Man dies in vacant house fire in downtown Moncton
Neighbour and fire chief believe victim was homeless
A 55-year-old man is dead and a vacant home has been badly damaged after an early morning fire on Gordon Street in downtown Moncton Thursday.
Platoon Chief Dennis Dollemont says it was shortly after 3 a.m when the call came in.
He describes the home as a 2½ storey single family dwelling that had no furniture inside.
Dollemont says the cause of the fire is unclear and the department is investigating along with Codiac RCMP.
In a news release, RCMP say an officer on patrol noticed smoke coming from the home on the corner of Gordon and Elm streets.
Police gained entry to the home but had to retreat because of the smoke.
Fire crews battled the flames coming from the attic.
RCMP say firefighters advised them at 4:20 a.m. that they had discovered the body of a man inside.
Police say an autopsy will be performed on Thursday. The identity of the victim has not been released.
Number of homeless in vacant buildings on rise
Josh Kindred, who lives next door to the building that burned, says he knew the man who died in the fire. He says he was homeless.
"I started to come downstairs and get all dressed up to go out and video tape the fire and then when I got out there, that's when I realized that, 'Oh wait there are people in there.'"
"I saw him the other day, he was collecting bottles and digging through cans and stuff and I know that he has been sleeping in there all summer," Kindred said.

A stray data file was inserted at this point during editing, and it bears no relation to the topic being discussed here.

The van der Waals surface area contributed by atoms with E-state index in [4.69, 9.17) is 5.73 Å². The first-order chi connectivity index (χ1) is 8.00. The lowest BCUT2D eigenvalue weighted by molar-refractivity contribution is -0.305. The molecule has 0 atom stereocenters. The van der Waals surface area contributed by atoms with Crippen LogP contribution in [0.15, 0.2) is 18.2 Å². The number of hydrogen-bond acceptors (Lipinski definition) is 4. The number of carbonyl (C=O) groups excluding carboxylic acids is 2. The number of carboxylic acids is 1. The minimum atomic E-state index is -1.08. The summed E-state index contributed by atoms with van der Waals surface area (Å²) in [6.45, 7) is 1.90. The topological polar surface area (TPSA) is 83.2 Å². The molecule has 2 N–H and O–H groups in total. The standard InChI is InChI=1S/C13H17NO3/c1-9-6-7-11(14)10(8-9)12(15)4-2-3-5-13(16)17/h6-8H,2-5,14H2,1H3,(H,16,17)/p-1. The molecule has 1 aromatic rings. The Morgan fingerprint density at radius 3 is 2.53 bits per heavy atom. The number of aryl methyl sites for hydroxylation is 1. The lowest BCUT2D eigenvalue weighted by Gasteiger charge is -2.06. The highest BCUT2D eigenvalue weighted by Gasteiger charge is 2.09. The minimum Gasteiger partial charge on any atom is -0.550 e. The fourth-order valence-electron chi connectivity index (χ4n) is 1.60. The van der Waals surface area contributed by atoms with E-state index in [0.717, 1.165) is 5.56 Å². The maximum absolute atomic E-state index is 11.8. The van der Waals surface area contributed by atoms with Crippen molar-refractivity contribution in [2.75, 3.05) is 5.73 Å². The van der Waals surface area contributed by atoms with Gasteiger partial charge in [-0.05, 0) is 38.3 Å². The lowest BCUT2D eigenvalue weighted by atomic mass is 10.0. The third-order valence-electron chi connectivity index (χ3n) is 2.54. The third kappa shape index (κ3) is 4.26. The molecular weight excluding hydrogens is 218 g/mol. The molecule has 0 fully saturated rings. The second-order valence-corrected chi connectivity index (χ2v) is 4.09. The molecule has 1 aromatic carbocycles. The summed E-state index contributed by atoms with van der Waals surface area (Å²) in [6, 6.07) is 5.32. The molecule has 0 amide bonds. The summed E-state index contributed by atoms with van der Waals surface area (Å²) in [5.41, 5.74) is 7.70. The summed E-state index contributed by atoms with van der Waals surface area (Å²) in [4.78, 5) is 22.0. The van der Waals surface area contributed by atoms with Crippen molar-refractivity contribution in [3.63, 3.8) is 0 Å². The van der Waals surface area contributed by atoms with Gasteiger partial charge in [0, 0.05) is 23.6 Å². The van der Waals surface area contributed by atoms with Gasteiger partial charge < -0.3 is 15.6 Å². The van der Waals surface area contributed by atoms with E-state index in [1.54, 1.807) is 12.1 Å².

"Whether he was down and out, well, that was someone's loved one and there's hurting family out there, you know? It's just a sad sad thing."
Moncton Fire Chief Eric Arsenault says it was a difficult situation and firefighters weren't able to reach the man for 45 minutes because of the fire and the fact that the house was boarded up.
"They attempted both from the front and the rear of the building and they were unsuccessful," he said. "We did firefighting operations from the outside. Until we were able to get the majority of the fire knocked down."
Arsenault says the number of homeless people living in vacant buildings in Moncton is increasing and he is worried that as the weather gets colder, more fires will break out as people try to stay warm.
"Our main concern is that people, because of being homeless and needing shelter, will use these abandoned buildings," he said.
"They'll use dangerous methods to heat themselves. I don't know if that's the case in this one here. Our investigators are on scene here. First and foremost we're trying to find out where the fire started, then what actually caused it."
The fire department plans to put together a list of vacant buildings in the city with the aim of making sure they're boarded up properly, said Arsenault.
But he says it's the owners who really need to ensure their buildings are secured to help prevent another tragedy.
Kindred also believes there are too many homeless people living in abandoned buildings in Moncton and too many people like him who are living in unsafe or substandard apartments in the downtown.
The Greater Moncton Homelessness Steering Committee says 720 people in Greater Moncton were homeless in 2012. That is the number of people who stayed in shelters, but experts say the true number is even higher.